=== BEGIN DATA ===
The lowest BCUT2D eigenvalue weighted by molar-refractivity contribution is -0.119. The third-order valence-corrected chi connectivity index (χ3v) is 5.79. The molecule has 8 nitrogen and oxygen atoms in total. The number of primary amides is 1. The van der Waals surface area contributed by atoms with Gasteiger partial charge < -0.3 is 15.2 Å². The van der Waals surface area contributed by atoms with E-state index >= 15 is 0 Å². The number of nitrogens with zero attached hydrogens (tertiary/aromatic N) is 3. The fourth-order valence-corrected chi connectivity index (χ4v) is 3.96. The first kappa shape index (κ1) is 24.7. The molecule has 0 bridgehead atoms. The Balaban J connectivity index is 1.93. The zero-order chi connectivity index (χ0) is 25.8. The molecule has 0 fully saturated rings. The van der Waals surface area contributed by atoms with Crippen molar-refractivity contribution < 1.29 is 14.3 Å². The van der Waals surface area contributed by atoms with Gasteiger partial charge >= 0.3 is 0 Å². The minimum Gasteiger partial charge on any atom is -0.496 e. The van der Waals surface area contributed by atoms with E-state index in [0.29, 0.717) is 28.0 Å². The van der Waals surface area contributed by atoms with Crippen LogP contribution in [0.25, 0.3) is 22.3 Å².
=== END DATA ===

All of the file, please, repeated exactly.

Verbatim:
The lowest BCUT2D eigenvalue weighted by molar-refractivity contribution is -0.119. The third-order valence-corrected chi connectivity index (χ3v) is 5.79. The molecule has 8 nitrogen and oxygen atoms in total. The number of primary amides is 1. The van der Waals surface area contributed by atoms with Gasteiger partial charge < -0.3 is 15.2 Å². The van der Waals surface area contributed by atoms with E-state index >= 15 is 0 Å². The number of nitrogens with zero attached hydrogens (tertiary/aromatic N) is 3. The fourth-order valence-corrected chi connectivity index (χ4v) is 3.96. The first kappa shape index (κ1) is 24.7. The molecule has 0 bridgehead atoms. The Balaban J connectivity index is 1.93. The zero-order chi connectivity index (χ0) is 25.8. The molecule has 0 fully saturated rings. The van der Waals surface area contributed by atoms with Crippen molar-refractivity contribution < 1.29 is 14.3 Å². The van der Waals surface area contributed by atoms with Gasteiger partial charge >= 0.3 is 0 Å². The minimum Gasteiger partial charge on any atom is -0.496 e. The van der Waals surface area contributed by atoms with E-state index in [0.29, 0.717) is 28.0 Å². The van der Waals surface area contributed by atoms with Crippen LogP contribution in [0.25, 0.3) is 22.3 Å².